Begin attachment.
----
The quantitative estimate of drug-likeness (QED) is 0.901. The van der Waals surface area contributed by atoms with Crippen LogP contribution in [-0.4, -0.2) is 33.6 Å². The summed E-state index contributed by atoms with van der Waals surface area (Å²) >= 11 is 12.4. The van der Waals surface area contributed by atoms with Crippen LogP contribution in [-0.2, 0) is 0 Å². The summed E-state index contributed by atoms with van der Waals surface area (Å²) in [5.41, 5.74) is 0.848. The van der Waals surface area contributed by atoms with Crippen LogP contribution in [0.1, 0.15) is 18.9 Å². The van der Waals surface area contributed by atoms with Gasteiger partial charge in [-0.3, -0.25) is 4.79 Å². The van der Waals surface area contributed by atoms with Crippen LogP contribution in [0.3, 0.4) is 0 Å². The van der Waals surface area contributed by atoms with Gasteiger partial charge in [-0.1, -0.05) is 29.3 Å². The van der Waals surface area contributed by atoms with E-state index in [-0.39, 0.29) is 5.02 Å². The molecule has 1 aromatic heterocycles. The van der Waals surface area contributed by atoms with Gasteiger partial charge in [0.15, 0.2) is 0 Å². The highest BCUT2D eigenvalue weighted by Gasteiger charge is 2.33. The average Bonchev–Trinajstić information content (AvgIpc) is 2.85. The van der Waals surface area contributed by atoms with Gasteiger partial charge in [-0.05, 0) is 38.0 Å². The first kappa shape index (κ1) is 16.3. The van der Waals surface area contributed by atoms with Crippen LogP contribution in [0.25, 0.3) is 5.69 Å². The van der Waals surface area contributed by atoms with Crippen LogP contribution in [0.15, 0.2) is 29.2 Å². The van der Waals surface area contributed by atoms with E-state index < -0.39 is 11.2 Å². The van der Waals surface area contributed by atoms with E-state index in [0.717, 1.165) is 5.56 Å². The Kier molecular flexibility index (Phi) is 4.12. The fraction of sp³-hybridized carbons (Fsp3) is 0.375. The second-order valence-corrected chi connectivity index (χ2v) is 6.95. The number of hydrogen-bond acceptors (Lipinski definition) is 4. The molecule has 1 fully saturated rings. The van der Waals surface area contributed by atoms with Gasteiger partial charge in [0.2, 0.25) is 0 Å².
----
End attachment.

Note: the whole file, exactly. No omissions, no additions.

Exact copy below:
The quantitative estimate of drug-likeness (QED) is 0.901. The van der Waals surface area contributed by atoms with Crippen LogP contribution in [-0.4, -0.2) is 33.6 Å². The summed E-state index contributed by atoms with van der Waals surface area (Å²) >= 11 is 12.4. The van der Waals surface area contributed by atoms with Crippen LogP contribution in [-0.2, 0) is 0 Å². The summed E-state index contributed by atoms with van der Waals surface area (Å²) in [5.41, 5.74) is 0.848. The van der Waals surface area contributed by atoms with Crippen LogP contribution in [0.1, 0.15) is 18.9 Å². The van der Waals surface area contributed by atoms with Gasteiger partial charge in [-0.3, -0.25) is 4.79 Å². The van der Waals surface area contributed by atoms with Crippen LogP contribution in [0.3, 0.4) is 0 Å². The van der Waals surface area contributed by atoms with Gasteiger partial charge in [-0.1, -0.05) is 29.3 Å². The van der Waals surface area contributed by atoms with E-state index in [-0.39, 0.29) is 5.02 Å². The molecule has 1 aromatic heterocycles. The van der Waals surface area contributed by atoms with Gasteiger partial charge in [0.15, 0.2) is 0 Å². The highest BCUT2D eigenvalue weighted by Gasteiger charge is 2.33. The average Bonchev–Trinajstić information content (AvgIpc) is 2.85. The van der Waals surface area contributed by atoms with Gasteiger partial charge in [-0.05, 0) is 38.0 Å². The first kappa shape index (κ1) is 16.3. The van der Waals surface area contributed by atoms with Crippen LogP contribution in [0.25, 0.3) is 5.69 Å². The van der Waals surface area contributed by atoms with Crippen LogP contribution in [0.15, 0.2) is 29.2 Å². The van der Waals surface area contributed by atoms with E-state index < -0.39 is 11.2 Å². The van der Waals surface area contributed by atoms with E-state index in [0.717, 1.165) is 5.56 Å². The Kier molecular flexibility index (Phi) is 4.12. The fraction of sp³-hybridized carbons (Fsp3) is 0.375. The second-order valence-corrected chi connectivity index (χ2v) is 6.95. The number of hydrogen-bond acceptors (Lipinski definition) is 4. The molecule has 1 fully saturated rings. The van der Waals surface area contributed by atoms with Gasteiger partial charge in [0.2, 0.25) is 0 Å².